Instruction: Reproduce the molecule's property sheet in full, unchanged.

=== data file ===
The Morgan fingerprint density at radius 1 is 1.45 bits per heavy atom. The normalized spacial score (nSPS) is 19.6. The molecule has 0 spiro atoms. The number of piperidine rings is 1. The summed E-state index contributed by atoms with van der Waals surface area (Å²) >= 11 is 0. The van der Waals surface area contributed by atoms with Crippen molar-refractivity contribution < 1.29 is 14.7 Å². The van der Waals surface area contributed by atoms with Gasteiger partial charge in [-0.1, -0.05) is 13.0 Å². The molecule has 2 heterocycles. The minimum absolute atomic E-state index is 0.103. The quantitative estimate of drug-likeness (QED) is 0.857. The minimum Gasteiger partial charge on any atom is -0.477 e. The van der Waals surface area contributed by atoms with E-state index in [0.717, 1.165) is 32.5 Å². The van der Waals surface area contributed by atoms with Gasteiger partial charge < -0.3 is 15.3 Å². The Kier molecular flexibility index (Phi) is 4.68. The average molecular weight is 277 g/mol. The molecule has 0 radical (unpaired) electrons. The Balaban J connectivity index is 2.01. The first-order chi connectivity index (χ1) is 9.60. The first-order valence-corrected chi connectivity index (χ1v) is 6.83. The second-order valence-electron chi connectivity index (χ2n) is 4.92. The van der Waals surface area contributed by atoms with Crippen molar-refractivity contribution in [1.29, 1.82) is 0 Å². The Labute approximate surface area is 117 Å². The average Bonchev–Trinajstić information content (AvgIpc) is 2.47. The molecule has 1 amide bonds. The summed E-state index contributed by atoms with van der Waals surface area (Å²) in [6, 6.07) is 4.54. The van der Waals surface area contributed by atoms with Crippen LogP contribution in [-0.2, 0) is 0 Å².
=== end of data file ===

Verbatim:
The Morgan fingerprint density at radius 1 is 1.45 bits per heavy atom. The normalized spacial score (nSPS) is 19.6. The molecule has 0 spiro atoms. The number of piperidine rings is 1. The summed E-state index contributed by atoms with van der Waals surface area (Å²) >= 11 is 0. The van der Waals surface area contributed by atoms with Crippen molar-refractivity contribution < 1.29 is 14.7 Å². The van der Waals surface area contributed by atoms with Gasteiger partial charge in [-0.1, -0.05) is 13.0 Å². The molecule has 2 heterocycles. The minimum absolute atomic E-state index is 0.103. The quantitative estimate of drug-likeness (QED) is 0.857. The minimum Gasteiger partial charge on any atom is -0.477 e. The van der Waals surface area contributed by atoms with E-state index in [0.717, 1.165) is 32.5 Å². The van der Waals surface area contributed by atoms with Gasteiger partial charge < -0.3 is 15.3 Å². The Kier molecular flexibility index (Phi) is 4.68. The average molecular weight is 277 g/mol. The molecule has 0 radical (unpaired) electrons. The Balaban J connectivity index is 2.01. The first-order chi connectivity index (χ1) is 9.60. The first-order valence-corrected chi connectivity index (χ1v) is 6.83. The second-order valence-electron chi connectivity index (χ2n) is 4.92. The van der Waals surface area contributed by atoms with Crippen molar-refractivity contribution in [1.29, 1.82) is 0 Å². The Labute approximate surface area is 117 Å². The average Bonchev–Trinajstić information content (AvgIpc) is 2.47. The molecule has 1 amide bonds. The summed E-state index contributed by atoms with van der Waals surface area (Å²) in [6, 6.07) is 4.54. The van der Waals surface area contributed by atoms with Crippen LogP contribution in [-0.2, 0) is 0 Å².